Posts Tagged ‘Cee’s Black and White Challenge’

There’s such a different feel between the B&W version and the sepia version that I thought I’d post both and let you decide which you like better.  I think the B&W feels more like a winter shot, the sepia like an old postcard or stereoscopic photo.  What do you think?

© janet m. webb 2015

© janet m. webb 2016

Even in death, there can be beauty and, although I tend to enjoy color, black and white works well where there is texture.

© janet m. webb 2016

For Cee’s Black and White Challenge: Close Ups.


For Cee’s challenge this week, all I did to this photo of the Cape May lighthouse on a silent and beautiful foggy morning was add the vignette.  It was morning filled with magical shots and enveloping peace.



By Carl Sandburg

The fog comes
on little cat feet.
It sits looking
over harbor and city
on silent haunches
and then moves on.



This dirt road is the road in and out for people, but each morning, the horses come in on it and each evening they go out the same way.  We never tire of sitting on the porch of the cabin, watching them run by and observing the hijinks they sometimes pull.  I softened this a bit to give it a dreamy air.  The horses are dreaming of grass and wandering freely until morning. As for me?  In this place, I’m always dreaming.


The orange Childcraft books we owned when I was a child (some volumes of which I still own) had several volumes of poetry.  One of my favorite poems, then and now, was Alfred Noyes’ “The Highwayman” (the poem follows the photo.)  The opening verse contains the line, “The moon was a ghostly galleon tossed upon stormy seas.”  That phrase came to mind when I saw this photo that I took from a dark room at night.  The abstract of the moon, naturally B&W, came about because my hands couldn’t hold the camera still when the shutter took so long to close.  Fortunately, I liked the way it turned out and since Cee’s allowing us to choose our own theme for her Black and White Challenge this week, I offer it for your viewing pleasure!



The Desert Botanical Garden in Phoenix is a marvelous place.  Last year, it played host to the marvelous glass creations of Dale Chihuly and there’s still one installation at the entrance.  But on its own, it’s home to a vast variety of cacti, flowers, and animals, such as this ground squirrel, beauties in their own, if very different, right.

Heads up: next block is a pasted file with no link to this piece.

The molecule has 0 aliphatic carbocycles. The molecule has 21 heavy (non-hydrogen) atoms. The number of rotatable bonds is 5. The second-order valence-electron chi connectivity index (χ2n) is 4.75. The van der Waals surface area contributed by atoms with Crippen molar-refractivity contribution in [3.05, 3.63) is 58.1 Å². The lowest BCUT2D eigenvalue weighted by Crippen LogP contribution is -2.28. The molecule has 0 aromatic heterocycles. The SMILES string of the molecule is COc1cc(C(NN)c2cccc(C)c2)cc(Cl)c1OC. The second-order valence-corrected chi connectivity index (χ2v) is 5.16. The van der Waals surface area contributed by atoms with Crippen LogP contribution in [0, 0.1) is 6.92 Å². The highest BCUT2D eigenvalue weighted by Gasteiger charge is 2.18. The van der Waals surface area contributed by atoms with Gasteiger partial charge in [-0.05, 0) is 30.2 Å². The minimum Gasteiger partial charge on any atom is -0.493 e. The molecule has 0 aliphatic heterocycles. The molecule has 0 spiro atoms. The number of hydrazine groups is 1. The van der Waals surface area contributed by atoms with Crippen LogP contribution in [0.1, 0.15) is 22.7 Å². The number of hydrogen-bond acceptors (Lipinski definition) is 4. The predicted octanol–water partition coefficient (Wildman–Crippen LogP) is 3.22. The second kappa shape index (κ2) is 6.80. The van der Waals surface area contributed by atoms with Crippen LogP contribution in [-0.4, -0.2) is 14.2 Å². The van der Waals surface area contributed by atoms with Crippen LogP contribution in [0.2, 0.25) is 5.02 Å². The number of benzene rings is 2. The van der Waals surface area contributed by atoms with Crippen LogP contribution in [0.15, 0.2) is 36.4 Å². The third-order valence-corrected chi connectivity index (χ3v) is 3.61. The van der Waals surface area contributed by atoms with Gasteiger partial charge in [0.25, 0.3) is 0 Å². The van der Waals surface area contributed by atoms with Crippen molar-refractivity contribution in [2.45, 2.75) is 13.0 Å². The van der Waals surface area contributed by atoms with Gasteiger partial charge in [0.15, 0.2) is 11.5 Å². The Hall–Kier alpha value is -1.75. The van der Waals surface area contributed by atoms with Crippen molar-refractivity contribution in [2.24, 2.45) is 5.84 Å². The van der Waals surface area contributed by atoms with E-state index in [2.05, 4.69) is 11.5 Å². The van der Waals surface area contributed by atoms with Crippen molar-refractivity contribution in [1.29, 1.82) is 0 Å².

Ground squirrels,as their name implies, live mostly on the ground.  However, as we discovered while at the garden, they also climb trees!  This little guy, however, was in his proper place on the ground, posing rather brazenly for this shot.  It’s not much of a stretch to convert him to black and white, as he and the ground around him were all tan.  Ground squirrels are related to marmots, groundhogs, chipmunks, and prairie dogs and are known for being able to stand on their hind legs for long stretches at a time.  They’re also gregarious, which may explain this one’s lack of fear. Maybe he only wanted to say hello.


For views of Chihuly’s marvelous work as displayed at the Garden, click on any of these links:

Tantalizing Tuesday, Juxtaposition, Object, Day and Night, Hot and Cold, Boating in the Desert, Smooth, or Silhouette.

Nevil Shute’s post-apocalyptic novel “On the Beach” thankfully has nothing in common with this photo except for the location.  This shell was found on Cape May, New Jersey and made the transition to monotone rather well, I think.  Once again, black and white highlights all the details of the shell, while the shadow adds interest.


I’m still have no internet most of the time.  I’ll be back in the groove next week.